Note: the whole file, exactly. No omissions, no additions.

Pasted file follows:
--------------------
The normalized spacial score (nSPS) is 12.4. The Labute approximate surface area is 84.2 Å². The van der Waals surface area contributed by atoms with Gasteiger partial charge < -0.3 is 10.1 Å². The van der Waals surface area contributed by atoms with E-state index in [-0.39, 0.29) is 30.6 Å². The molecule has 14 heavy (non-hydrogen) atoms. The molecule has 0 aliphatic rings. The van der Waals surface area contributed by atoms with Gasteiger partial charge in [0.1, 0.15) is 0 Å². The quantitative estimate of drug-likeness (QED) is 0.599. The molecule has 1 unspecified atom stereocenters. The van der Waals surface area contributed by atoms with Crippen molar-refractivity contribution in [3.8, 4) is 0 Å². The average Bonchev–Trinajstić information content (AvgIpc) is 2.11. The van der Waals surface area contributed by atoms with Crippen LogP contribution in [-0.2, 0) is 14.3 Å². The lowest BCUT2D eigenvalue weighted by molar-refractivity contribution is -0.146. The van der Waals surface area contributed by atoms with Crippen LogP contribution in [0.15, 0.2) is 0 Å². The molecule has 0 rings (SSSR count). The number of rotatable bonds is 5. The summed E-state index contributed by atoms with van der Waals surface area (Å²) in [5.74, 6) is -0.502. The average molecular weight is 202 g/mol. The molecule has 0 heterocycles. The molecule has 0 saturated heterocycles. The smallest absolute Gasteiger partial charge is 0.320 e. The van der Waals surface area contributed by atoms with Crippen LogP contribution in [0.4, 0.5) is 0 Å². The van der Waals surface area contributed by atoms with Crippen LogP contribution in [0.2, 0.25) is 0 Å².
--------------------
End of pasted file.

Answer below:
The normalized spacial score (nSPS) is 12.4. The Labute approximate surface area is 84.2 Å². The van der Waals surface area contributed by atoms with Gasteiger partial charge < -0.3 is 10.1 Å². The van der Waals surface area contributed by atoms with E-state index in [-0.39, 0.29) is 30.6 Å². The molecule has 14 heavy (non-hydrogen) atoms. The molecule has 0 aliphatic rings. The van der Waals surface area contributed by atoms with Gasteiger partial charge in [0.1, 0.15) is 0 Å². The quantitative estimate of drug-likeness (QED) is 0.599. The molecule has 1 unspecified atom stereocenters. The van der Waals surface area contributed by atoms with Crippen molar-refractivity contribution in [3.8, 4) is 0 Å². The average Bonchev–Trinajstić information content (AvgIpc) is 2.11. The van der Waals surface area contributed by atoms with Crippen LogP contribution in [-0.2, 0) is 14.3 Å². The lowest BCUT2D eigenvalue weighted by molar-refractivity contribution is -0.146. The van der Waals surface area contributed by atoms with Crippen LogP contribution in [0.15, 0.2) is 0 Å². The molecule has 0 rings (SSSR count). The number of rotatable bonds is 5. The summed E-state index contributed by atoms with van der Waals surface area (Å²) in [5.74, 6) is -0.502. The average molecular weight is 202 g/mol. The molecule has 0 heterocycles. The molecule has 0 saturated heterocycles. The smallest absolute Gasteiger partial charge is 0.320 e. The van der Waals surface area contributed by atoms with Crippen LogP contribution in [0.4, 0.5) is 0 Å². The van der Waals surface area contributed by atoms with Crippen LogP contribution in [0.2, 0.25) is 0 Å².